What is a variable rate mortgage?

How variable rates differ from fixed rates

When you take out a mortgage, you’ll see options for fixed and variable rate mortgages as the primary categories on offer.

With a fixed mortgage, the interest rate is set for a period of time and you know exactly what you’ll pay each month for the duration of that period.

But with a variable rate mortgage, the interest rate can fluctuate during the duration of the mortgage, meaning your monthly payments could change.

Variable rates can be cheaper than fixed

That’s not to mean a variable rate is necessarily a bad option, as variable products can be cheaper than equivalent fixed rates (initially at least), especially if rates drop. 

Indeed, in July 2019 typical 2-year trackers stood at 2.01% compared to 2.49% for 2-year fixed rates. (1)

Most variable products have a ‘discounted’ or low-rate period for a set duration of time, after which you can take out a new product, like with a fixed rate mortgage.

One variable rate to be wary of is a Standard Variable Rate (SVR). This is a typically higher rate lenders use when a fixed rate, tracker, or discount detail expires.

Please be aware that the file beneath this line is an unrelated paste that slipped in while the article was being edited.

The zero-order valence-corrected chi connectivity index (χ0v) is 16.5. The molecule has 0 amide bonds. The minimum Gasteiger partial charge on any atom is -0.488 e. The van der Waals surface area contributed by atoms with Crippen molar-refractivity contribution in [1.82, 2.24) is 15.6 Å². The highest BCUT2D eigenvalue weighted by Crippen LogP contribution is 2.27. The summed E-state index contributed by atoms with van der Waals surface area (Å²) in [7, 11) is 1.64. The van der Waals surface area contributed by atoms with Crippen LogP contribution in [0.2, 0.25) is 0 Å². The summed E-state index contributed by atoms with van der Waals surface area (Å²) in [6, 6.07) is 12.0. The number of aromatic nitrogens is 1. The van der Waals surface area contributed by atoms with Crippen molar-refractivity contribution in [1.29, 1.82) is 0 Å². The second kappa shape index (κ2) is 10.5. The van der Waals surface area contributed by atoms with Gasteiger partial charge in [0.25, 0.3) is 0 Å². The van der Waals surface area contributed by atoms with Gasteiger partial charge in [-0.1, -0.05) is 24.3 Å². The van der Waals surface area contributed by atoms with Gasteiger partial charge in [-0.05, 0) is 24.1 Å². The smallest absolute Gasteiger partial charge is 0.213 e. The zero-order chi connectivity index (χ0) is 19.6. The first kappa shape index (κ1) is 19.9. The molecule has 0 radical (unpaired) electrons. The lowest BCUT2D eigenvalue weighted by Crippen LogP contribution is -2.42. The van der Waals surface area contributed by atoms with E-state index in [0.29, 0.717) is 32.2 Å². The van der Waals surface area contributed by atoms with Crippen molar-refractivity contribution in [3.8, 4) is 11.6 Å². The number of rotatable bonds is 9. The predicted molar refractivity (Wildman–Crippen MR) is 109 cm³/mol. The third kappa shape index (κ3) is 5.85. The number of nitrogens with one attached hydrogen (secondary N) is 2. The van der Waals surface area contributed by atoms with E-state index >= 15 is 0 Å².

However, for some it can be cheaper to hold onto this rate than to change, as there is no Early Repayment Charge. If unsure in this case, it’s always best to look into your options before you’re transferred to and SVR rate.

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Types of variable rate mortgages

Tracker mortgages

With a tracker mortgage, the interest charged by your lender will be the Bank of England base rate plus or minus a certain percentage. 

The Bank base rate is currently 0.75%, where it has been since August 2018.(2) 

Products usually span for two or five years, though you can also get three year, 10-year, and ‘lifetime trackers’, which will track the base rate for the lifetime of the mortgage.

Your tracker mortgage could include a minimum interest rate, or 'collar', below which the interest rate will never fall, so the lender will always make some profit. Some lenders will also have a ‘cap’ to restrict the maximum rate.

Some tracker mortgages have no Early Repayment Charges, affording you the flexibility to make larger overpayments or even repay the mortgage in full without a penalty. More tracker deals have this option, but some fixed deals also allow for this.

Discounted variable rate mortgages

These products are similar to tracker mortgages, except they are discounted against the lender’s Standard Variable Rate, or SVR.